Rivals Iran, Saudi Arabia hold new round of talks in Iraq
Regional rivals Saudi Arabia and Iran have met again in Iraq, several local sources said on Wednesday, as talks aiming to ease tensions have continued under Iran's ultraconservative President Ebrahim Raisi.
The two countries, on opposing sides in multiple Middle East conflicts, have been engaged in talks since April at the highest level since cutting ties in 2016.
The discussions, hosted by Iraq as it seeks to act as a regional mediator, were launched under Iran's former, more moderate president Hassan Rouhani, who was replaced in August by Raisi.
The talks have led to "serious progress" regarding Gulf security, Tehran's foreign ministry spokesperson Saeed Khatibzadeh said on September 23.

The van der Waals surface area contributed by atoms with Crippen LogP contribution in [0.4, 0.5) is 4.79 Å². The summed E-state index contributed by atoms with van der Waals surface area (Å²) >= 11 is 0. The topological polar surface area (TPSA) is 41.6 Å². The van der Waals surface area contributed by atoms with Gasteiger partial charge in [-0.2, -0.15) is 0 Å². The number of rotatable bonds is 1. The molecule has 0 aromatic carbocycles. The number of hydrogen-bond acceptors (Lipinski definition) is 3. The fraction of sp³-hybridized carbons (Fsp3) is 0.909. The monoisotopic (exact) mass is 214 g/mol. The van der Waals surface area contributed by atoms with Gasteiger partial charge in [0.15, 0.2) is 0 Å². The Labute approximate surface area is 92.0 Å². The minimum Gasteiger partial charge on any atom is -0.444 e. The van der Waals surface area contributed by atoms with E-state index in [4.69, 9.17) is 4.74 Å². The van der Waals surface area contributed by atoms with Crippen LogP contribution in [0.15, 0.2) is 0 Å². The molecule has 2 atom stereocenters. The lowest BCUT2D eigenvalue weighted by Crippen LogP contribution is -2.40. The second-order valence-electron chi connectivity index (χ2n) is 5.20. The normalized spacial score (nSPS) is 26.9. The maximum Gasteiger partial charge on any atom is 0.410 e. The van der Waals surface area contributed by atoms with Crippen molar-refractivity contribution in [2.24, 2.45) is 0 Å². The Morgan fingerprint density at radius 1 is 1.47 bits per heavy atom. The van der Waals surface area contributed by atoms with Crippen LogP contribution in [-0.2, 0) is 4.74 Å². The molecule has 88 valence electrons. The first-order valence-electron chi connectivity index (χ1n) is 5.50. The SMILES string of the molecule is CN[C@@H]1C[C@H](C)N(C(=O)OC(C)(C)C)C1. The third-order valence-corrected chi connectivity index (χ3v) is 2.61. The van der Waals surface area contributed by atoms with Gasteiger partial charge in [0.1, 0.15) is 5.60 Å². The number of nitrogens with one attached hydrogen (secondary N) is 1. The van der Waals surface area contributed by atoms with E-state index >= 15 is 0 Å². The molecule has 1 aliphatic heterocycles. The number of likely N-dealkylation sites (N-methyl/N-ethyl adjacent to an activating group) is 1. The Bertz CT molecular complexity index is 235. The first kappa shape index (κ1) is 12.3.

The latest round of talks was confirmed by three Iraqi sources, all speaking on condition they not be named.
"An Iranian official met with a Saudi official in Baghdad, following previous meetings between the two countries," one source told AFP, confirming the talks took place in recent days.
A government official and a source close to the government confirmed the meeting, without providing more details.
US ally Saudi Arabia and Washington's arch-foe Iran are at odds over many regional issues, including the wars in Yemen and Syria.
Riyadh also has concerns about the Iranian nuclear programme, despite Iran's insistence that it is pursuing only "peaceful" nuclear technology.
Saudi King Salman said in his recent speech by video conference to the UN General Assembly that "we hope that our talks will lead to tangible results that would build trust" and revive bilateral "cooperation".
He again called on Tehran to "cease all forms of support" for armed groups in the region and reaffirmed the kingdom's support for "international efforts to prevent Iran from acquiring nuclear weapons".